Ticket sales startup Eventbrite is giving event planners a new way to sell tickets to their conferences, meetups and other events, with the introduction of a new, branded credit card reader designed to work with its “At The Door” iPad app. With the card reader customers can now pay for tickets at an event with a credit card, but without having to go through the process of typing in the card number, expiration date and other info.
The card reader was launched as yet another way for Eventbrite to enable customers to take payments using its self-serve ticketing platform. Along with the card reader, Eventbrite is launching an updated version of its At The Door iPad app, which takes advantage of the new payment capabilities.
Rather than use a card reader from Square or another third party, Eventbrite built its own. The card reader is bright orange — classic Eventbrite — and unlike others that take advantage of the earphone jack, the branded device plugs into the bottom power dock with a 30-pin adaptor. The startup did that primarily because it saw how frustrating it can be to use some other card readers as they rotate and spin around in the jack.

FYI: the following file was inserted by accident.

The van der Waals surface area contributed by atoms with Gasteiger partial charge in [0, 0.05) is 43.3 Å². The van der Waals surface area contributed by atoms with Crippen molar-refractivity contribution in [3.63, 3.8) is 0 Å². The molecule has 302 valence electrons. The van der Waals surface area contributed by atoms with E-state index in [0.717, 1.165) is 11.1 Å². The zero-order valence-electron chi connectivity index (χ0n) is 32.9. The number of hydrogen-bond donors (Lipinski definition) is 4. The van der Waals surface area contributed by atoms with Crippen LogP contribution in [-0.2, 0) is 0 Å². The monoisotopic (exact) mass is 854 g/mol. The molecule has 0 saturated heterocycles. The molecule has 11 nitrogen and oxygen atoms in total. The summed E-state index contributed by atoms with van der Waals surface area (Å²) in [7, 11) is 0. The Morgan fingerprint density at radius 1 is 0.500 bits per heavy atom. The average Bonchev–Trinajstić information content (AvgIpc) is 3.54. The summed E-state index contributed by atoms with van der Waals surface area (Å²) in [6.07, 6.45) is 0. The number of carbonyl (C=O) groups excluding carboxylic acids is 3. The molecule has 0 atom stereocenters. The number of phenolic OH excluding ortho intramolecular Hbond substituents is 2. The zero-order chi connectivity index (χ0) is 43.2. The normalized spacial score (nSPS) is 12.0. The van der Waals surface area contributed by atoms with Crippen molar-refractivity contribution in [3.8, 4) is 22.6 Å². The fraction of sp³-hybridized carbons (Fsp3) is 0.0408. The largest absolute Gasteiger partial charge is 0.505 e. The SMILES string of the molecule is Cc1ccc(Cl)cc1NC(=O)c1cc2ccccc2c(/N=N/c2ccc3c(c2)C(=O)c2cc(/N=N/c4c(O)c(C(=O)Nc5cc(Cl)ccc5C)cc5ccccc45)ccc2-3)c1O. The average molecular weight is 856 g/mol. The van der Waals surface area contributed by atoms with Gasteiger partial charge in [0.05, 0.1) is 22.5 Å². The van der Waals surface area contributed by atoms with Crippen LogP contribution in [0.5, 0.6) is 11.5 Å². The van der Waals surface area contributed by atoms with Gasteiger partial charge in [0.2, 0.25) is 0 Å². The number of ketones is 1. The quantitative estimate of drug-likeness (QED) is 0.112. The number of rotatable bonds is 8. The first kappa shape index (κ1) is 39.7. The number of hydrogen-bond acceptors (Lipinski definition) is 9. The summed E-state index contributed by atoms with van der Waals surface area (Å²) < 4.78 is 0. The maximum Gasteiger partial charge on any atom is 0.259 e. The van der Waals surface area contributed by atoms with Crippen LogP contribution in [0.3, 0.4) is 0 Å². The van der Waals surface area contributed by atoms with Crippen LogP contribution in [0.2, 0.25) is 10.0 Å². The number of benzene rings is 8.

The card reader will allow events organizers to capture more data about attendees that show up at the door — info that the previously didn’t have access to. It also has encryption built in to securely collect credit-card data from customers.
When an Eventbrite user orders a card reader, it will initially cost $10 — but the startup will offset that cost by adding $10 to that user’s account. That means that it’s essentially free for anyone who actually uses the thing. For now, Eventbrite is waiving fees associated with sales made through the card reader, but they will still be subject to a 3 percent credit card processing fee. That’s instead of the 2.5 percent plus 99 cent charge per ticket ordered through the website.
Events organizers that want to get an Eventbrite card reader of their own can do so at the Eventbrite Store.